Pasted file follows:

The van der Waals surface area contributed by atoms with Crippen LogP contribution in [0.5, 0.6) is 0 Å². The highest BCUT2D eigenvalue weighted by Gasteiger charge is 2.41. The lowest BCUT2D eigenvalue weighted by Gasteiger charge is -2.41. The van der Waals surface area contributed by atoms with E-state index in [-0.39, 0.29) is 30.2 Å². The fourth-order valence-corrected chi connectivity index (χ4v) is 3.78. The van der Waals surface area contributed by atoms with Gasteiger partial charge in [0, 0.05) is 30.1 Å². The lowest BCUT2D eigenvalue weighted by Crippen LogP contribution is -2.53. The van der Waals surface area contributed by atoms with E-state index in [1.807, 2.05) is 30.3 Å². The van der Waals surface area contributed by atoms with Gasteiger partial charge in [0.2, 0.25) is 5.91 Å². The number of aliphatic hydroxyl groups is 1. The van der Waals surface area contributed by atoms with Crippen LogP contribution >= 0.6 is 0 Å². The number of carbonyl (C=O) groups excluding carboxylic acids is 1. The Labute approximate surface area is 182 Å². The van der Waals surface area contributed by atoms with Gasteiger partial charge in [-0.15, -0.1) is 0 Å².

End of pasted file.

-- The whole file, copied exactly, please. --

The van der Waals surface area contributed by atoms with Crippen LogP contribution in [0.5, 0.6) is 0 Å². The highest BCUT2D eigenvalue weighted by Gasteiger charge is 2.41. The lowest BCUT2D eigenvalue weighted by Gasteiger charge is -2.41. The van der Waals surface area contributed by atoms with E-state index in [-0.39, 0.29) is 30.2 Å². The fourth-order valence-corrected chi connectivity index (χ4v) is 3.78. The van der Waals surface area contributed by atoms with Gasteiger partial charge in [0, 0.05) is 30.1 Å². The lowest BCUT2D eigenvalue weighted by Crippen LogP contribution is -2.53. The van der Waals surface area contributed by atoms with E-state index in [1.807, 2.05) is 30.3 Å². The van der Waals surface area contributed by atoms with Gasteiger partial charge in [0.2, 0.25) is 5.91 Å². The number of aliphatic hydroxyl groups is 1. The van der Waals surface area contributed by atoms with Crippen LogP contribution >= 0.6 is 0 Å². The number of carbonyl (C=O) groups excluding carboxylic acids is 1. The Labute approximate surface area is 182 Å². The van der Waals surface area contributed by atoms with Gasteiger partial charge in [-0.15, -0.1) is 0 Å².